Elkins, Frances Adler
|born on||7 November 1887 at 08:20 (= 08:20 AM )|
|Place||Milwaukee, Wisconsin, 43n02, 87w54|
|Timezone||CST h6w (is standard time)|
|Astrology data||14°53' 01°14 Asc. 04°29'|
American interior and furniture designer, noted as one of the twentieth century's most prominent female designers. Elkins has been called "the first great California decorator". According to The New York Times Elkins "pioneered vibrant interiors, in which solid historical references met effervescent modernist fantasy."
In 1917, Elkins married wealthy polo player, Felton Broomall Elkins. The couple had three children together. They moved to Monterey, California in 1918 and soon divorced.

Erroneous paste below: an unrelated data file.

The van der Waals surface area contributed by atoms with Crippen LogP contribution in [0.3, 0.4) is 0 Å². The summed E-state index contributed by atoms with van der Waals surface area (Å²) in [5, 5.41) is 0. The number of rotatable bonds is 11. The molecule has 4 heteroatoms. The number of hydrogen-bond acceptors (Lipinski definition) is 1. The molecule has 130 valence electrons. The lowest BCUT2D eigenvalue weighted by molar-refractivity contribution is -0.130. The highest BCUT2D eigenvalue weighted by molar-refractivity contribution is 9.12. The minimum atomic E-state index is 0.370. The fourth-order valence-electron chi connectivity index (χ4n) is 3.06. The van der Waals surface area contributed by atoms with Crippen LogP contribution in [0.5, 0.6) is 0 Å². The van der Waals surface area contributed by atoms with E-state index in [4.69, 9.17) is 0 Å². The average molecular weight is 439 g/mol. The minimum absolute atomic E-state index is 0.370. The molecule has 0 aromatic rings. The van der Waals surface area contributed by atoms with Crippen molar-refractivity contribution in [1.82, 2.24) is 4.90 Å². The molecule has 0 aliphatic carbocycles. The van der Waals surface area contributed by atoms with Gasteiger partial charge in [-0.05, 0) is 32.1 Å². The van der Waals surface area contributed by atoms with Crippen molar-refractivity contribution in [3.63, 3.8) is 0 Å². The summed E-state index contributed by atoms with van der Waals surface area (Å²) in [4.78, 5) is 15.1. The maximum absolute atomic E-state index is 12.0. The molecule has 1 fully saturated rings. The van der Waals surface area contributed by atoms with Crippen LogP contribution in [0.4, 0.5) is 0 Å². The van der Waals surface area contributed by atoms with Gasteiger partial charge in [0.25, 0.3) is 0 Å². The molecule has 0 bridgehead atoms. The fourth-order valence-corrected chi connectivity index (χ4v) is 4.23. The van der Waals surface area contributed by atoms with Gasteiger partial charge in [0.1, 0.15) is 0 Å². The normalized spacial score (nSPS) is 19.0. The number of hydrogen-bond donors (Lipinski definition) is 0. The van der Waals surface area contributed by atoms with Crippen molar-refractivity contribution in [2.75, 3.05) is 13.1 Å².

Elkins collaborated with her brother, the renowned architect David Adler, on about 15 houses in California, Illinois, and elsewhere. Elkins combined traditional and contemporary styles. She was one of the first decorators to use all mirrored walls in bathrooms.
Inspired by 18th-century chairs once owned by the founder of the English magazine Country Life, Elkins designed what is today known as the Loop Chair. She also designed the Spider chair, which combined Queen Anne-style legs with a Spanish-style shield back.
Elkins died at age 65 in San Francisco on 26 August 1953.
Sy Scholfield provided birth certificate (no. 5929, "Fannie Adler"). Wikipedia has 1888 in error.
- Family : Childhood : Sibling circumstances (Her brother also noted)
- Family : Parenting : Kids 1-3 (Three)
- Vocation : Building Trades : Interior design